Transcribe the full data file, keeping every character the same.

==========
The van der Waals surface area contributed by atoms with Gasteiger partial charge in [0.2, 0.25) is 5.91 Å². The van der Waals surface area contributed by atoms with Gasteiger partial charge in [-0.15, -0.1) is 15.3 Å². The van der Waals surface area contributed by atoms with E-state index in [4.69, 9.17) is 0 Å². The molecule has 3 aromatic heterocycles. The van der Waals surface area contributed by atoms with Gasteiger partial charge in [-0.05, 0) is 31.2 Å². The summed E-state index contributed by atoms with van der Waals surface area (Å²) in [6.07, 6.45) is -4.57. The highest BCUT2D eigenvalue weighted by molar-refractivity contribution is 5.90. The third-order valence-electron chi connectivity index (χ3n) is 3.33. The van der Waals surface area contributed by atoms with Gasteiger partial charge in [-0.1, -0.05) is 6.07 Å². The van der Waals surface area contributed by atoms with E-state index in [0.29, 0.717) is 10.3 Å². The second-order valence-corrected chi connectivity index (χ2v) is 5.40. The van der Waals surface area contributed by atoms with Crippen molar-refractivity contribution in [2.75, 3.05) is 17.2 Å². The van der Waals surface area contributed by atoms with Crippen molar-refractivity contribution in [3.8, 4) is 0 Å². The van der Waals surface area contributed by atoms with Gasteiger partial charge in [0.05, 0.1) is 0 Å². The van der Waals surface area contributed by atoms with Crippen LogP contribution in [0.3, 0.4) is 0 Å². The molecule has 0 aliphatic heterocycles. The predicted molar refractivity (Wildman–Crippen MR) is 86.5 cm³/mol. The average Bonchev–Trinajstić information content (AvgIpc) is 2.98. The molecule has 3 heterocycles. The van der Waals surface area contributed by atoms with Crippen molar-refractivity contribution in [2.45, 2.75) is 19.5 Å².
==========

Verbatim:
The van der Waals surface area contributed by atoms with Gasteiger partial charge in [0.2, 0.25) is 5.91 Å². The van der Waals surface area contributed by atoms with Gasteiger partial charge in [-0.15, -0.1) is 15.3 Å². The van der Waals surface area contributed by atoms with E-state index in [4.69, 9.17) is 0 Å². The molecule has 3 aromatic heterocycles. The van der Waals surface area contributed by atoms with Gasteiger partial charge in [-0.05, 0) is 31.2 Å². The summed E-state index contributed by atoms with van der Waals surface area (Å²) in [6.07, 6.45) is -4.57. The highest BCUT2D eigenvalue weighted by molar-refractivity contribution is 5.90. The third-order valence-electron chi connectivity index (χ3n) is 3.33. The van der Waals surface area contributed by atoms with Gasteiger partial charge in [-0.1, -0.05) is 6.07 Å². The van der Waals surface area contributed by atoms with E-state index in [0.29, 0.717) is 10.3 Å². The second-order valence-corrected chi connectivity index (χ2v) is 5.40. The van der Waals surface area contributed by atoms with Crippen molar-refractivity contribution in [2.75, 3.05) is 17.2 Å². The van der Waals surface area contributed by atoms with Crippen molar-refractivity contribution in [3.8, 4) is 0 Å². The van der Waals surface area contributed by atoms with Gasteiger partial charge in [0.05, 0.1) is 0 Å². The van der Waals surface area contributed by atoms with Crippen LogP contribution in [0.3, 0.4) is 0 Å². The molecule has 0 aliphatic heterocycles. The predicted molar refractivity (Wildman–Crippen MR) is 86.5 cm³/mol. The average Bonchev–Trinajstić information content (AvgIpc) is 2.98. The molecule has 3 heterocycles. The van der Waals surface area contributed by atoms with Crippen molar-refractivity contribution in [2.45, 2.75) is 19.5 Å².